|Janice Rothschild Blumberg|
Janice Rothschild Blumberg is a native of Atlanta, Ga., who has written about the history of Jews in the South. Her most recent book is Prophet in a Time of Priests: Rabbi "Alphabet" Browne, 1845-1929, which recounts the life of her great-grandfather.
Q: How much did you know about your great-grandfather as you were growing up, and what surprised you the most as you researched your book about him?
A: I knew him slightly (I was 5 years old when he died). My one remembered incident with him is in my book, along with a picture of the two of us together taken that day. From my great-grandmother I heard much about his prominence as an orator, and from my grandmother---their daughter---I gained a jaundiced view of his sometimes embarrassing activism plus fondly remembered social encounters such as being seated with the celebrities at Grant’s funeral (because her father was one of the honorary pall bearers) and visiting the next generation of Grants in Vienna.
My mother, Browne’s only grandchild, had only the most glowing of comments, focusing on his delightful sense of humor. Most surprising was to learn that all of it was true.
And much more! The most surprising single revelation was that he had been an ardent Zionist and personal friend of Theodor Herzl. My parents and I came from strongly Classical Reform Jewish backgrounds, so until I married Rabbi Jacob Rothschild in 1946 and became Jewishly educated, everything I ever heard about Zionism was negative.
Consequently, when I discovered a newspaper clipping about our ancestor’s friendship with Herzl in a scrapbook of memorabilia that my mother had assembled, I wondered why she had not told us about it. It was too late to ask her, but not too late to email the Central Zionist Archives in Jerusalem with a query about any possible correspondence between my ancestor and Herzl.
The answer came in a stack of hitherto unpublished letters that, once translated from 19th century German, yielded a treasure trove of history, sharp wit and stinging insights to the challenges that Herzl faced in America.
Q: How long did it take you to research and write the book?
A: The short answer is 12 years, but that doesn’t tell the story. In the 1950s, I saw in the partial galley of an unpublished book, a brief that Browne presented to New York Governor David Hill in 1888 appealing for the life of a Jewish immigrant falsely accused of murdering his wife. I thought it would make a great play or mystery novel, which I determined to write some day.
Some day came 40 years later. Meanwhile I became interested in American Jewish history. My good friends historians Gary Zola and Jonathan Sarna, aware that there was much about Browne waiting to be unmined, convinced me that I would do him and Jewish history a disservice by trivializing his story as fiction. I took their advice and researched. There’s more to be found, and I hope that my book will inspire future historians to look for it.
Q: Why did you use the title Prophet in a Time of Priests?
A: It refers to the role of prophets in ancient times, and their distinction from priests. Priests were in charge of ritual, and maintained their high position at the pleasure of the king. Prophets were men and women whose inner compass enabled them to predict dire consequences resulting from continued immorality, and to plead for change. They “told it like it was” regardless of how unpopular that might be, and frequently had to take flight after doing so.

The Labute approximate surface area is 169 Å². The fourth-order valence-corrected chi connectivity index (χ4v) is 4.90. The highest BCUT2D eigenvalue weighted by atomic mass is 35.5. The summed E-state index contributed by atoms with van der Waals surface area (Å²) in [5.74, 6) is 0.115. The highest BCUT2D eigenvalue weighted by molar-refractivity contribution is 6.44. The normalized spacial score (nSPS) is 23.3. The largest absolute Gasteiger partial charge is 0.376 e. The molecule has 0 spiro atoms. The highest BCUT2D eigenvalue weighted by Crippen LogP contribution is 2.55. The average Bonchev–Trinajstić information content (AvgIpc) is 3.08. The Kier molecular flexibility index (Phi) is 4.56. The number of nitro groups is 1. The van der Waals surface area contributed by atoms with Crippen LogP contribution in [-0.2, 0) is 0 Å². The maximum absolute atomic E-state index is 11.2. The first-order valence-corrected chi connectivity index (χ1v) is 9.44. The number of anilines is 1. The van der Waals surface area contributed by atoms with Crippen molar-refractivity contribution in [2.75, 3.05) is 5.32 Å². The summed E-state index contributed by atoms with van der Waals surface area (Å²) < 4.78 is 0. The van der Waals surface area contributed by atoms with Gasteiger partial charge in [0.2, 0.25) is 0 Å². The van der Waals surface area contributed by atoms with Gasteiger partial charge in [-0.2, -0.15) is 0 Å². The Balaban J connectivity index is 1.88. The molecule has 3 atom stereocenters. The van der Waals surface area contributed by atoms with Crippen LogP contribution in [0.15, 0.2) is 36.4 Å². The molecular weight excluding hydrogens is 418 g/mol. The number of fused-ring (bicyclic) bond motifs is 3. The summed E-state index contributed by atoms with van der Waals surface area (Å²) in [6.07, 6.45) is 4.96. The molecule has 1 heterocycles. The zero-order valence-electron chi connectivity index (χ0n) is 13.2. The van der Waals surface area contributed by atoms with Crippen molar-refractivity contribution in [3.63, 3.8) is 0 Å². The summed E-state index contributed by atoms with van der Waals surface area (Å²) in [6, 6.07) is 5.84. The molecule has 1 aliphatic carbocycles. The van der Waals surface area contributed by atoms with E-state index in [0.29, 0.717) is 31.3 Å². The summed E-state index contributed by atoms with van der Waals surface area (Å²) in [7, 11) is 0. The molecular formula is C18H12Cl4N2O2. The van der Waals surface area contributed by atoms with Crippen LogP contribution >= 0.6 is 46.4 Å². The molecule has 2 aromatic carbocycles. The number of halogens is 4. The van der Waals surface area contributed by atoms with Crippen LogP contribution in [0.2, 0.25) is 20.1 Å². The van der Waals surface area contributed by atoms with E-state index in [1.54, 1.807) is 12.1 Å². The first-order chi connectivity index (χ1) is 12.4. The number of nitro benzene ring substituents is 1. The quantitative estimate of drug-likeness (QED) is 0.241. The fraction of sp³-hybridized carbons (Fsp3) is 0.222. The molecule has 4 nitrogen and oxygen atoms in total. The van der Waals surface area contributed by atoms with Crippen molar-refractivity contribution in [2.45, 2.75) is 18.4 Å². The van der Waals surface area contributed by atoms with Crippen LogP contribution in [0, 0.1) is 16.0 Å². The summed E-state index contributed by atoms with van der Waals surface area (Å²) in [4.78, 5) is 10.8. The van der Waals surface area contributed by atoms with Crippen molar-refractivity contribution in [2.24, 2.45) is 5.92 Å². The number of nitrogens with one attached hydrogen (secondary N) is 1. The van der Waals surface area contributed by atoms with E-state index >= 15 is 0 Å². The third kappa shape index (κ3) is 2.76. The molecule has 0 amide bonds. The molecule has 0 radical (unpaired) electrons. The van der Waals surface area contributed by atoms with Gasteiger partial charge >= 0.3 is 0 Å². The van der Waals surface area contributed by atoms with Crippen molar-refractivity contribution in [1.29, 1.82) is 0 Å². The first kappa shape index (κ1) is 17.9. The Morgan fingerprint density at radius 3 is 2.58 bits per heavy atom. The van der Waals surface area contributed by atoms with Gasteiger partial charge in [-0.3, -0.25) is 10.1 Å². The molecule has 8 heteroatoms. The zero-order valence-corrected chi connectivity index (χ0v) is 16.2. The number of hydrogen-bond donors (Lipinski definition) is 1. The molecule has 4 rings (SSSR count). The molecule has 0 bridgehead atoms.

My husband often reminded me of this during our struggle for civil rights in Atlanta. Fortunately he did not have to leave, even after our Temple was bombed in 1958, but otherwise the parallel with Browne caused me to think of both men as modern day prophets. In Browne’s day “successful” rabbis chose not to disturb the status quo.
Q: You have focused much of your research over the years on the history of Jews in the American South. How was their experience different from that of Jews in other parts of the United States?
A: That is an ongoing debate among historians. I would argue that basic differences of experience exist not between the South and elsewhere, but between the areas of centralized Jewish immigration (New York, Philadelphia, Baltimore, Chicago, etc.) and everywhere else. The Jewish South consists of many different historical settings and therefore even the broadest generalization confuses more than it informs.
Furthermore, until the late 19th century Jews were welcomed as part of the social, cultural and civic mainstream of all but the very largest cities throughout the country. Although until recently there were never large concentrations of Jews in the South, Jewish communities began with the earliest European settlements in colonial times.
In the early 19th century, the city with America’s largest Jewish population was---believe it or not---Charleston, S.C.!
Growing up in Atlanta for me was similar to that of contemporaries growing up in any other city of similar size. Differences existed within the city due to neighborhood and synagogue affiliation. As Reform Jews living near Emory University, my friends and I freely socialized with and had close friends who were Christian, and never heard anti-Semitic epithets hurled at us. We now know that this was not true for the majority of our Jewish contemporaries in Atlanta or elsewhere.
After World War II, Jewish communities desegregated themselves from the old divisions based on European background. That condition may have existed longer in the South than elsewhere, but I doubt it.
Q: What are you working on now?
A: My memoir.
--Interview with Deborah Kalb. Janice Rothschild Blumberg will be participating in the Temple Sinai Women of Reform Judaism's Authors Roundtable on April 27 in Washington, D.C. For information on the event, please see this link.